Friday, March 23, 2007

Hotline on AFL-CIO Convention Threat

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Hotline On Call is a great blog, but they're strangely 2 weeks late in reporting on the AFL-CIO's threat to ask to move the convention away from Denver. But they do advance the story:

Privately, senior labor officials have re-assured Denver's host committee that it shouldn't read too much into the AFL-CIO's collective expression of disappointment.
Not that the convention was going anywhere even if the AFL-CIO did ask it to be moved.

Monday, March 19, 2007

Boston: Denver planning "incredibly advanced"

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Denver is hoping to learn from the past:

Organizers of the 2008 Democratic National Convention in Denver discussed transportation, the homeless, communications and other issues Monday with organizers of the 2004 Democratic convention in Boston. Denver is "incredibly advanced" in its planning, Steve Kerrigan of the Boston committee said afterward.

About 150 people met with Kerrigan and four other Boston representatives who helped plan the 2004 convention, said Katherine Archuleta, senior policy adviser to Denver Mayor John Hickenlooper.

Traffic was one of the Boston event's major issues. While organizers had to shut down a highway and relocate commuter train service for their convention, Denver's Pepsi Center -- surrounded by parking lots -- will not face the same issues, Kerrigan said. "We're jealous," Kerrigan said.
Denver just has to worry about an amusement park. Not a bad tradeoff.

Update: From the Colorado Democratic Party's new blog, Voices of the Colorado Dems:
Committee chairs met last Friday. A larger meeting took place yesterday. It started with a welcome by Mike Dino, CEO. Then Katherine Archuleta discussed the values that are being placed on the convention planning and execution. 1) They want it to be a “wow” experience; 2) Inclusiveness is really important - delegates will be taken care of, others want to be involved; 3) It will be a “green” convention; 4) It is possible that the nominee for President or Vice-President will be a woman, an African-American or a Hispanic and this provides for great educational opportunities.

There was a presentation on having a green and sustainable convention with a guest speaker who is working on the Olympics to do the same. Beth Conover introduced this section. She is working on sustainability in Mayor Hickenlooper’s office. (She is also married to my former assistant, Ken Snyder).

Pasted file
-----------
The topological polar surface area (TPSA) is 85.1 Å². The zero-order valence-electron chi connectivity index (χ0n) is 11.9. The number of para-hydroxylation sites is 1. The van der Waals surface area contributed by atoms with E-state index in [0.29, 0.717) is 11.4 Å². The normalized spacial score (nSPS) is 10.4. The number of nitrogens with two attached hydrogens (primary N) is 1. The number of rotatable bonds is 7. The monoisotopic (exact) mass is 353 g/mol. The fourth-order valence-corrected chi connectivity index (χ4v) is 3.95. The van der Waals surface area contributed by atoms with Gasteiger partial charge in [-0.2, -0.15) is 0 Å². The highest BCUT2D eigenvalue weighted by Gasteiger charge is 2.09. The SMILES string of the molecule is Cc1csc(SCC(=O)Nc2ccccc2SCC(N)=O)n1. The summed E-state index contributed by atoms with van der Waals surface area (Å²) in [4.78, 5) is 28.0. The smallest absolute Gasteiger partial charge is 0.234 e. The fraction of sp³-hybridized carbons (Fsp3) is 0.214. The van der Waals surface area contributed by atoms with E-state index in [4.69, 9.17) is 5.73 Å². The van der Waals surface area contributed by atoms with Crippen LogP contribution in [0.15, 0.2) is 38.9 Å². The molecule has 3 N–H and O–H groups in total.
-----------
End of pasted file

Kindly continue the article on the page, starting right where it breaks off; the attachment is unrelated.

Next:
After the breakout sessions, my committee on organizational outreach met. Co-chairing this commitee are Ramona Martinez and myself. Our major goal is “to communicate with all national, state and local organizational stakeholders to seek input into the 2008 convention planning.” We will be taking information to the upcoming Association for State Democratic Chairs meeting and the Western Regional Caucus. I am also contacting other state chairs for input. In addition, we will begin putting out regular information to county chairs so that we can get volunteers involved locally until the convention is ready for them. There is much work to be done.
What I find most interesting is that all this organizing is being done by the Host Committee, and not by the Democratic National Committee, who is actually in charge of the official convention activities. I haven't even seen a mention of whether any representatives of the DNC are even attending these meetings.

Saturday, March 17, 2007

CBS station to show report on convention

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CBS's affiliate in Denver, KCNC, is planning to show a special tonight at 8:00 called: "The Road to Denver: The 2008 Democratic Convention". From the program listing:

The factors that lead to Denver's selection as host city for the 2008 Democratic National Convention are explored. Also: examining the city's preparations for the convention.
If any readers see it, please tell us about in the comments. Assuming, of course, that it doesn't get bumped for NCAA coverage.

Update: Well, it's 8:27 in Denver, and the games are still going on, so the convention special has gotten bumped. I'll keep on eye on the TV listings to see if it gets scheduled again.

Thursday, March 15, 2007

Denver requests $50 million for security

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These things just cost a huge amount of money:

Rep. Diana DeGette has asked the House Appropriations Committee to set aside up to $50 million for security costs for the 2008 Democratic National Convention in Denver. The request still must go through a lengthy approval process, and is being made in conjunction with an identical request for Minneapolis, host of the 2008 Republican National Convention.

The $50 million per city figure is twice as much as congressional leaders originally requested for the convention host cities of Boston and New York City in 2004. Boston eventually spent $35 million on security for that year’s Democratic National Convention and New York city spent $50 million for the Republican National Convention, DeGette spokesman Brandon MacGillis said.

DeGette said she requested the higher amount because, "What I don't want to be doing is coming back in a controversial supplemental (spending) bill and trying to get this money after the fact." The money would not be given to the cities' host committees directly, but instead would create a pool to reimburse local agencies for security costs.
For those who question why holding a political convention is any different than holding a large trade show, this gives you some idea.

Sunday, March 11, 2007

Dems legally obligated to stay in Denver

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The contract signed by the DNC requires the convention to be in Denver, regardless of threats to ask to move it:

Two hard facts have emerged that suggest last week's move by the AFL- CIO to win support for pro-labor legislation by threatening Democrats' 2008 national convention is destined to raise tensions, if nothing else.